7. Continue beading with back stitch outward from these focal points using different styles of beads until you fill the buckram just to the inside of your border, if you drew one. Use back stitching, small stacks of beads, and any other bead embroidery stitches you like. Use some higher dimensional stitches, especially close to the tin so that this taller piece will be more fully integrated into the design.

8. Back stitch a final row of 8/o seed beads completely around the border.

9. Run a thin bead of fabric glue just outside the last row of beads. Let it dry.

10. Clip the buckram close to the last row of beads, being careful not to cut any threads.

11. Determine the placement of your metal loops and stitch them into place on the back of the buckram, hanging over the edges.

12. Using just enough fabric glue to create a slight tack, attach the wrong side of the beaded buckram to the wrong side of the ultra-suede. The glue will only be holding them together while you do the final stitching. Don't use much or you'll stain the ultra-suede where it seeps through. Let it dry.

13. Cut the ultra-suede even with the beaded buckram.

14. Cover the raw edges with beading. There are several ways to do this, but here's one of my favorites:
Take a few small shallow stitches to anchor the thread between the two layers, close to the edge. Needle up to the top, exiting behind the border row of 8/0s. Pass the thread between the two closest beads in the border row, pick up one 8/0 bead, and needle up from the bottom through all layers of fabric, exiting again just behind the border row. Then pass the thread between the border beads again and down through the bead that was just added. Pick up another 8/0 bead, needle up from the bottom, and repeat the sequence for the entire shape of the pendant.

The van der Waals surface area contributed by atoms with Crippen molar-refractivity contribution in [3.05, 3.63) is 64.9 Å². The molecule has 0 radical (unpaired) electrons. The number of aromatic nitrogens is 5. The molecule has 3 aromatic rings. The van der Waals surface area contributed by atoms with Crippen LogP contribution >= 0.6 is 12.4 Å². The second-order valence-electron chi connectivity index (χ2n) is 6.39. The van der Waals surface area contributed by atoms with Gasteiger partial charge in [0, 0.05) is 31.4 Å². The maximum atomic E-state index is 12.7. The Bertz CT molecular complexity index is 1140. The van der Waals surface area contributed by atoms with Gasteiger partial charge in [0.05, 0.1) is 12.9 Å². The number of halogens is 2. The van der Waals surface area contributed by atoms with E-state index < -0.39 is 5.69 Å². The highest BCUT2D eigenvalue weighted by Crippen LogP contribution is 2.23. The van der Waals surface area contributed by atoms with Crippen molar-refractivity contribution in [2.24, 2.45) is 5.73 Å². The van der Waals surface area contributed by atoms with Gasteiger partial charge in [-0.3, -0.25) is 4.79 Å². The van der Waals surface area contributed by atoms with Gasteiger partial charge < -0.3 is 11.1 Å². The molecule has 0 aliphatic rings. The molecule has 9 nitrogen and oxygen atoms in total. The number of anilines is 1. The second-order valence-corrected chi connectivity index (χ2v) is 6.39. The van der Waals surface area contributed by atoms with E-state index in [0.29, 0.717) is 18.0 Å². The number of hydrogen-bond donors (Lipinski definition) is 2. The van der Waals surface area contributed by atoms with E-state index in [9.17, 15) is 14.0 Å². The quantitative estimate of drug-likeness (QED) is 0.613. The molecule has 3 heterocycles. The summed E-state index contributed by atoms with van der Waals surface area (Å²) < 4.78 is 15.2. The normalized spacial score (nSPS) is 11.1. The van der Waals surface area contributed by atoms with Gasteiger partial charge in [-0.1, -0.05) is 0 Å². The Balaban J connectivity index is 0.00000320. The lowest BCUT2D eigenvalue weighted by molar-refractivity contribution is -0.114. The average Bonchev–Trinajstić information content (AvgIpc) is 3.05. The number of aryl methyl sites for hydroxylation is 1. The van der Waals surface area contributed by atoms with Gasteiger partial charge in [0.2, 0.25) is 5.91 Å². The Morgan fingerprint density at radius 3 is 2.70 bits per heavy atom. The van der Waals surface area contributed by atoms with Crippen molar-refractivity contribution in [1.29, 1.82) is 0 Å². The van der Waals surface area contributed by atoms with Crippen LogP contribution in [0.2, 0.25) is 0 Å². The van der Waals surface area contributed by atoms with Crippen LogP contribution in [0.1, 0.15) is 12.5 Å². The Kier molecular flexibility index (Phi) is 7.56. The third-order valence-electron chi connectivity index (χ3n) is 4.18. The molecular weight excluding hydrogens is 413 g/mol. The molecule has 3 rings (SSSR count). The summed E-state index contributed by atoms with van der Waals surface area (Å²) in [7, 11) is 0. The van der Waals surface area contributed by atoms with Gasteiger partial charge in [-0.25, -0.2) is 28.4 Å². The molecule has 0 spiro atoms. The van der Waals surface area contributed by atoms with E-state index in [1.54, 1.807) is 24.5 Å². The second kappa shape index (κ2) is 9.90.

Creating the straps

1. Determine how long you want your straps to be, and cut two pieces of beading wire, each 5 to 6 inches longer than the intended finished length. I made each of mine about 10 inches long.

2. Slip a crimp tube and a short piece of bullion wire over one end of the first piece of beading wire. Pass the end through one of the metal loops on the pendant and back through the crimp. Tighten and flatten the crimp with your pliers.

3. String your Czech glass beads in a pattern that pleases you, alternating with 8/0 seed beads. I strung about 9 inches of beads for my necklace.

4. At the other end, string a crimp bead and another short length of bullion wire. Pass the end of the wire through the lobster claw and back down through the crimp tube and several more beads. Pull snug and flatten the crimp. Clip the wire end close and push any raw edges into the next bead.

5. Repeat for the other side, taking that end through the jump ring.


Copyright 2008 Cyndi Lavin. Not to be reprinted, resold, or redistributed for profit. May be printed out for personal use or distributed electronically provided that entire file, including this notice, remains intact.